“The following list of 195 names, copied from a list made up by the Clerk of the Committee of Settlers on the 2nd of June, 1769, shows who were actually on the ground in Wyoming, under the auspices of The Susquehanna Company, at that date. In addition to the men here named the twenty men of the “First Forty,” who had been conveyed as prisoners to Easton and released on bailed (as described on page 478), are to be considered as having been settlers in May and June and fully entitled to participate in the allotment of lands in the “Forty” township; although, observing the terms of the recognizances into which they had severally entered at Easton, they had not returned to Wyoming.”
The list starts with Allen, Noah to Frisbie, Zebulon on the first page 497 and on pg. 498 starts with Forsythe, James and ends with Yale, Ozias. On pg. 498 first column lists – Goss, Comfort, Goss, Nathaniel and Goss Philip.
Source: History of Wilkes-Barre, Harvey, Vol. 1, pg. 497 – 498 at bottom of page (See Pennsylvania Archives Books, “First Series, IV:342).
Donna Bingham Munger in her Connecticut’s Pennsylvania Colony Vol. II Settler’s – Settlers History chapter, she writes:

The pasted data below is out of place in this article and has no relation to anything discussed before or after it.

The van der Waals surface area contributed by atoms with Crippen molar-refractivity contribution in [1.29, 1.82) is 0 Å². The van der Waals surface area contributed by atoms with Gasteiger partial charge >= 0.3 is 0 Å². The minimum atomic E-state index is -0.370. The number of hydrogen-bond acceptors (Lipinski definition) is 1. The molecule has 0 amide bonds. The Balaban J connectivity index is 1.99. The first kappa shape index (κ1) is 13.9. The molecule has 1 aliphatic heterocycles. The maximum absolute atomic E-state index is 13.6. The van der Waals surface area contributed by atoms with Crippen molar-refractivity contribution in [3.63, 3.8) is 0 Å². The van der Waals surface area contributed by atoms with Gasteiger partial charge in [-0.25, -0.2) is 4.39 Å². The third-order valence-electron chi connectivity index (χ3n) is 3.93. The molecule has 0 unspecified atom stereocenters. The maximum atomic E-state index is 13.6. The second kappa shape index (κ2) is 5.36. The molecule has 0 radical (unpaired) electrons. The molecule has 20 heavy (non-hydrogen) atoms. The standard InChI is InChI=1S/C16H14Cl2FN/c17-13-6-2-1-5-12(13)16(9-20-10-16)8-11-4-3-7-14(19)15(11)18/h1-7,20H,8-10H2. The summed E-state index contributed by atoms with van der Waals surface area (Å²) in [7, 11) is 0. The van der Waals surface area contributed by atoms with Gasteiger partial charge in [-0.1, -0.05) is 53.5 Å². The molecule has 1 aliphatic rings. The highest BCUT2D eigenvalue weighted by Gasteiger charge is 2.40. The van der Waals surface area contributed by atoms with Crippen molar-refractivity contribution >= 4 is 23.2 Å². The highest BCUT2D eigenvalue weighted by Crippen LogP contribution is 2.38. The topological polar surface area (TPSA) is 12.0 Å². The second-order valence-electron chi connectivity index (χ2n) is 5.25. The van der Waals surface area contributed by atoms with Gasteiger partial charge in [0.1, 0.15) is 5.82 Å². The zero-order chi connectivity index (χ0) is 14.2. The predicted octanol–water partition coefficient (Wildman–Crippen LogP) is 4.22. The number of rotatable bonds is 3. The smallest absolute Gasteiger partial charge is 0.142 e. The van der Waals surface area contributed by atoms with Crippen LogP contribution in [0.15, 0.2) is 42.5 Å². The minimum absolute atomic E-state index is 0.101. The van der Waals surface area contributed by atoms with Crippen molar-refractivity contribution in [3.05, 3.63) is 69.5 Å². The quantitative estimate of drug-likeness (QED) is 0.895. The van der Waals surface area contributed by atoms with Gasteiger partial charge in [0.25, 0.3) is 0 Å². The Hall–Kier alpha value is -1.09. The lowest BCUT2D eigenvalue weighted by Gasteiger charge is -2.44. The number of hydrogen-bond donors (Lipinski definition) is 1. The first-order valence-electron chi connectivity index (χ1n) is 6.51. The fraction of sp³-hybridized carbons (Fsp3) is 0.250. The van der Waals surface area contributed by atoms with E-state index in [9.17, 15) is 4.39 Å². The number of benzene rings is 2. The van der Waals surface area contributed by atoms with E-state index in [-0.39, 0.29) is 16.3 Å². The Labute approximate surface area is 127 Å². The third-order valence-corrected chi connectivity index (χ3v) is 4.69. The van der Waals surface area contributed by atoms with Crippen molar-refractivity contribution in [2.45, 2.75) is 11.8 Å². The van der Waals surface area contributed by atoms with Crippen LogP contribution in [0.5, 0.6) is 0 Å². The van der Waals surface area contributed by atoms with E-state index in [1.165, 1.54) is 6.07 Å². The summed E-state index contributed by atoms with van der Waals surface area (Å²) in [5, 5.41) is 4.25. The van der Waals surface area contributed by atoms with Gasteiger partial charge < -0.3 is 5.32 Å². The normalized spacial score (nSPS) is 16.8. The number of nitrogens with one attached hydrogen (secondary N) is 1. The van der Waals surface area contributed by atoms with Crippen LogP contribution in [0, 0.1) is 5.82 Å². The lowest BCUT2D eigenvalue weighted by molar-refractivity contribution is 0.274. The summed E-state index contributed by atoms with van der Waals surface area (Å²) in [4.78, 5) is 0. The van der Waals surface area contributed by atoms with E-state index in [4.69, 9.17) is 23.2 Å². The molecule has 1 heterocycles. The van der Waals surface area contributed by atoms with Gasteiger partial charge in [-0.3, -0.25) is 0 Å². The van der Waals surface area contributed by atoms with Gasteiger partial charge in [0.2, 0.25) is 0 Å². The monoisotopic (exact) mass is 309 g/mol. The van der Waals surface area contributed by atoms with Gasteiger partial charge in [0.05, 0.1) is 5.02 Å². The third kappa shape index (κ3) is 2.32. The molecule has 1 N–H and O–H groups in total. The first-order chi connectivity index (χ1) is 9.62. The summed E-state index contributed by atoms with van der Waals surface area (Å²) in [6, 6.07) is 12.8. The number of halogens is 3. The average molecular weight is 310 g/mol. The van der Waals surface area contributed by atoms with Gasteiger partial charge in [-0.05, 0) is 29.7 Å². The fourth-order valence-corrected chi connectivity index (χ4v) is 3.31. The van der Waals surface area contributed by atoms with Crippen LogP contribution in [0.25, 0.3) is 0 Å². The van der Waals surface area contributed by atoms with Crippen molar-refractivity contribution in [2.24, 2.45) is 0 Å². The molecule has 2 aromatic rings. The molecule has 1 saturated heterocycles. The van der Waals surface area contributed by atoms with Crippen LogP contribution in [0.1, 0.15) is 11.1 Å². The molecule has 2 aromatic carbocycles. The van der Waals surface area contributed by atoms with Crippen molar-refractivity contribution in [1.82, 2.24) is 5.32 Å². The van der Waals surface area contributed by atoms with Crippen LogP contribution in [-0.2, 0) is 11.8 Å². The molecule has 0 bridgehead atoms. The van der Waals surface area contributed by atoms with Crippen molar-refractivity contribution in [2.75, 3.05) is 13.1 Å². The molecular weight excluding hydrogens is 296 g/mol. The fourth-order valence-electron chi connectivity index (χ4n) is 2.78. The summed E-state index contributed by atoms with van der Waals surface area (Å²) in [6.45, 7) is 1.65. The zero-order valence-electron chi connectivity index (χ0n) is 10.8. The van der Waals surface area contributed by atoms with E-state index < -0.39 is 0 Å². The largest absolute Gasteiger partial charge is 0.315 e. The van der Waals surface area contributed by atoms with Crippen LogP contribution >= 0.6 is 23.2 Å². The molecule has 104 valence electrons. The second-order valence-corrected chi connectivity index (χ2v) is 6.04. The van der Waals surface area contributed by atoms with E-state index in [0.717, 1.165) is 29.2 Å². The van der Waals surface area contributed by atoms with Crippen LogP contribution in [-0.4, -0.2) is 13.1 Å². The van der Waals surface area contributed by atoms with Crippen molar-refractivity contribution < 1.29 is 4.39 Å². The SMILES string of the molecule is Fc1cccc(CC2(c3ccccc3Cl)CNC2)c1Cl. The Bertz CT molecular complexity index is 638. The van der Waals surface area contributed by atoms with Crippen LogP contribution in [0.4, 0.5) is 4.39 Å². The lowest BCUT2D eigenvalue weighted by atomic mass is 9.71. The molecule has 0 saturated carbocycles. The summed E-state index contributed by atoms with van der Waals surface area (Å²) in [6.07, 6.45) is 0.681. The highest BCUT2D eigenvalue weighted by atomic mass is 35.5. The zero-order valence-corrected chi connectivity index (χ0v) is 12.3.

As construction progressed, the little community grew into a military camp. Scouts and sentries patrolled the perimeter and no one entered without a Company certificate nor left without a written pass. The Clerk of the Company of settlers maintained a running list of those arriving and leaving. His list, source 5, of 195 names dated Jun 2 , shows those settlers actually in Wyoming at that date.
In this excerpt we see that the settlers wanted to establish a county:
They signed a petition for a county to be formed to protect against the Indians and other Pennsylvanians. “Erect & Establish a County here on this River…..Philip Goss, Nathaniel Goss are listed.”
Source: History of Wilkes-Barre, Vol. I pg. 508-509 – 29 Aug 1769.
“Among the original early Wyoming documents now in the possession of the Wyoming Historical and Geological Society (now the Luzerne Co. Historical Society) is “A List of the Proprietors of the Five Townships, 17th June, 1770.” This list of 283 names, which was prepared at Wilkes-Barre on or about the date indicated, is presumed to comprise the names of all the proprietors of The Susquehanna Company then on the ground here. The following is a copy of the same, and it is now printed for the first time. (In the original the word “Comtee” is affixed to the names of those who composed the “Committee of Settlers,” mentioned on pg. 652.)